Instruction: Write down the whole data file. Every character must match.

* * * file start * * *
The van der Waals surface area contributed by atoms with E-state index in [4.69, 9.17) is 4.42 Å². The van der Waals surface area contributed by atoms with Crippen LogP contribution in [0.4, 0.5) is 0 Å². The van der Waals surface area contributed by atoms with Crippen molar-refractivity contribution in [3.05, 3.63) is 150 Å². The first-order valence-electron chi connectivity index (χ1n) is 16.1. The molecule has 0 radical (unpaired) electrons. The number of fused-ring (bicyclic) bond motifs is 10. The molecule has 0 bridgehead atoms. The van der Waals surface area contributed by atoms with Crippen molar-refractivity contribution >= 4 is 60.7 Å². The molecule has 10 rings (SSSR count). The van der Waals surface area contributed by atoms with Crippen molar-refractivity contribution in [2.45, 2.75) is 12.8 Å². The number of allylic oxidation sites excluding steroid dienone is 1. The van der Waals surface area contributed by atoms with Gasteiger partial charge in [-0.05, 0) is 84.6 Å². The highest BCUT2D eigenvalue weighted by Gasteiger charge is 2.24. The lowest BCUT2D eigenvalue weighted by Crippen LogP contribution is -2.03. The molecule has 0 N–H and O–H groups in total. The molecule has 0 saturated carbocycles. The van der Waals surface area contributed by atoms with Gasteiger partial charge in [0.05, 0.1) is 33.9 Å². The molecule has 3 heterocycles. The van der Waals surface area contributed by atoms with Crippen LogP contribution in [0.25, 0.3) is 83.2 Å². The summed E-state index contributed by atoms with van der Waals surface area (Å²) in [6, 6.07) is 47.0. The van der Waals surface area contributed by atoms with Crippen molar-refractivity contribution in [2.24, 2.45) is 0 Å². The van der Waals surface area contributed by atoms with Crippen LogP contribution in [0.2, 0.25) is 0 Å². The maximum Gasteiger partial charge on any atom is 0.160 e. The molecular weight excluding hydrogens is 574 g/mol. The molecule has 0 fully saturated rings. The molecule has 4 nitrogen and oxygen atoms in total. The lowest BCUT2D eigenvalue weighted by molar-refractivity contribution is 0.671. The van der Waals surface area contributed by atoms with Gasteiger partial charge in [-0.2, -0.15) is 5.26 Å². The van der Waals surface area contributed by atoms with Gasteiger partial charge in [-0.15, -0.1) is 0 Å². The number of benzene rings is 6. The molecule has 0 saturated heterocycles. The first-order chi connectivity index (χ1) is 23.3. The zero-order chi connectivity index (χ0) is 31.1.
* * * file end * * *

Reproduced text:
The van der Waals surface area contributed by atoms with E-state index in [4.69, 9.17) is 4.42 Å². The van der Waals surface area contributed by atoms with Crippen LogP contribution in [0.4, 0.5) is 0 Å². The van der Waals surface area contributed by atoms with Crippen molar-refractivity contribution in [3.05, 3.63) is 150 Å². The first-order valence-electron chi connectivity index (χ1n) is 16.1. The molecule has 0 radical (unpaired) electrons. The number of fused-ring (bicyclic) bond motifs is 10. The molecule has 0 bridgehead atoms. The van der Waals surface area contributed by atoms with Crippen molar-refractivity contribution >= 4 is 60.7 Å². The molecule has 10 rings (SSSR count). The van der Waals surface area contributed by atoms with Crippen molar-refractivity contribution in [2.45, 2.75) is 12.8 Å². The number of allylic oxidation sites excluding steroid dienone is 1. The van der Waals surface area contributed by atoms with Gasteiger partial charge in [-0.05, 0) is 84.6 Å². The highest BCUT2D eigenvalue weighted by Gasteiger charge is 2.24. The lowest BCUT2D eigenvalue weighted by Crippen LogP contribution is -2.03. The molecule has 0 N–H and O–H groups in total. The molecule has 0 saturated carbocycles. The van der Waals surface area contributed by atoms with Gasteiger partial charge in [0.05, 0.1) is 33.9 Å². The molecule has 3 heterocycles. The van der Waals surface area contributed by atoms with Crippen LogP contribution in [0.25, 0.3) is 83.2 Å². The summed E-state index contributed by atoms with van der Waals surface area (Å²) in [6, 6.07) is 47.0. The van der Waals surface area contributed by atoms with Crippen molar-refractivity contribution in [2.24, 2.45) is 0 Å². The van der Waals surface area contributed by atoms with Crippen LogP contribution in [0.2, 0.25) is 0 Å². The maximum Gasteiger partial charge on any atom is 0.160 e. The molecular weight excluding hydrogens is 574 g/mol. The molecule has 0 fully saturated rings. The molecule has 4 nitrogen and oxygen atoms in total. The lowest BCUT2D eigenvalue weighted by molar-refractivity contribution is 0.671. The van der Waals surface area contributed by atoms with Gasteiger partial charge in [-0.2, -0.15) is 5.26 Å². The van der Waals surface area contributed by atoms with Gasteiger partial charge in [-0.15, -0.1) is 0 Å². The number of benzene rings is 6. The molecule has 0 saturated heterocycles. The first-order chi connectivity index (χ1) is 23.3. The zero-order chi connectivity index (χ0) is 31.1.